EtnoAntropologia (Sep 2018)
Traditional Northern communities in ethnographic film: Khanty. The case of the documentary film Tiny Katerina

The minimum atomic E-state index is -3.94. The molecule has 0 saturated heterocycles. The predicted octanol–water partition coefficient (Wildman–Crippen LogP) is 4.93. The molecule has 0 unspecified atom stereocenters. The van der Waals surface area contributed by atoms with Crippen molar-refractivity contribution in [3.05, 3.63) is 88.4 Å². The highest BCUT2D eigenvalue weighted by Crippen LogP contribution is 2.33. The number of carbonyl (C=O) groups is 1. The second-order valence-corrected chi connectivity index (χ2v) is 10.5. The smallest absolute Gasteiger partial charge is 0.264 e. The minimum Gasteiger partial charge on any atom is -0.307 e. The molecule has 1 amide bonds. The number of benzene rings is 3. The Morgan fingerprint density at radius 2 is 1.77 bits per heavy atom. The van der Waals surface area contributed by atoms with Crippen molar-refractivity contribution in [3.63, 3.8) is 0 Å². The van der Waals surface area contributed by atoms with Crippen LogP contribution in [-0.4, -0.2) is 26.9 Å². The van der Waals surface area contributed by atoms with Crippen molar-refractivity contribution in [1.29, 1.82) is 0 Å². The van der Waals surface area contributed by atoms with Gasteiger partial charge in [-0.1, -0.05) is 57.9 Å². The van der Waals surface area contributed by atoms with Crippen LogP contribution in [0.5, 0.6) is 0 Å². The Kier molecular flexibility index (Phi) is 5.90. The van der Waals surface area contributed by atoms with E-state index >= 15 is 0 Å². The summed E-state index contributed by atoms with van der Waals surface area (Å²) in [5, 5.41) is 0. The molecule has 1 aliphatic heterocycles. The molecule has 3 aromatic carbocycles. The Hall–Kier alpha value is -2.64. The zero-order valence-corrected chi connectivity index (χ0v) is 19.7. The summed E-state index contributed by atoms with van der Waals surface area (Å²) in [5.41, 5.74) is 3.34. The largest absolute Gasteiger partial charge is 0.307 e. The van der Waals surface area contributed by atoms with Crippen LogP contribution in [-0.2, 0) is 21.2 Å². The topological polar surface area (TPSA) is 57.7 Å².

This article investigates the representation of traditional culturein ethnographic films among the indigenous peoples of the Russian North.The special attention is paid to childhood in traditional culture of Khantypeoples in Ugra. The article focuses on the documentary film Malen’kaiaKaterina (Tiny Katerina; Ivan Golovnev 2004), which depicts the childhoodof a Khanty girl in northwestern Siberia over the course of three years.Authors analyze the child’s relation to nature, adulthood, and the developmentof gender identity. The article looks into the cinematographic techniques usedfor the film creation and major episodes of the film such as “a child`s rolein Khanty culture”, “play”, ‘the adult world”. Also explored are objectiveand subjective conditions in which the cinematographic image is created,with a special emphasis being put on studying filmmaker's (director's) rolein film production. The conclusion drawn is that, on the one hand, theethnographic film is a valuable contribution to Anthropology that adds tothe corpus of documents on traditional culture of the indigenous peoplesof the Russian North. On the other hand, the film contains evidence ofscientific criticism and allows one to explore cinematographic material fromanthropological, historical, and psychological positions. Authors came toconclusion that ethnographic cinema can be seen as promising researchmethodology in the field of contemporary anthropology. This essay re-elaborates and enriches some of the themes already present in a previouscontribution The Representation of Childhood in Ethnographic Films ofSiberian Indigenous Peoples: The Case of the Documentary Film Malen’kaiaKaterina (Tiny Katerina) [Golovnev I., Golovneva E. 2016, 83-106].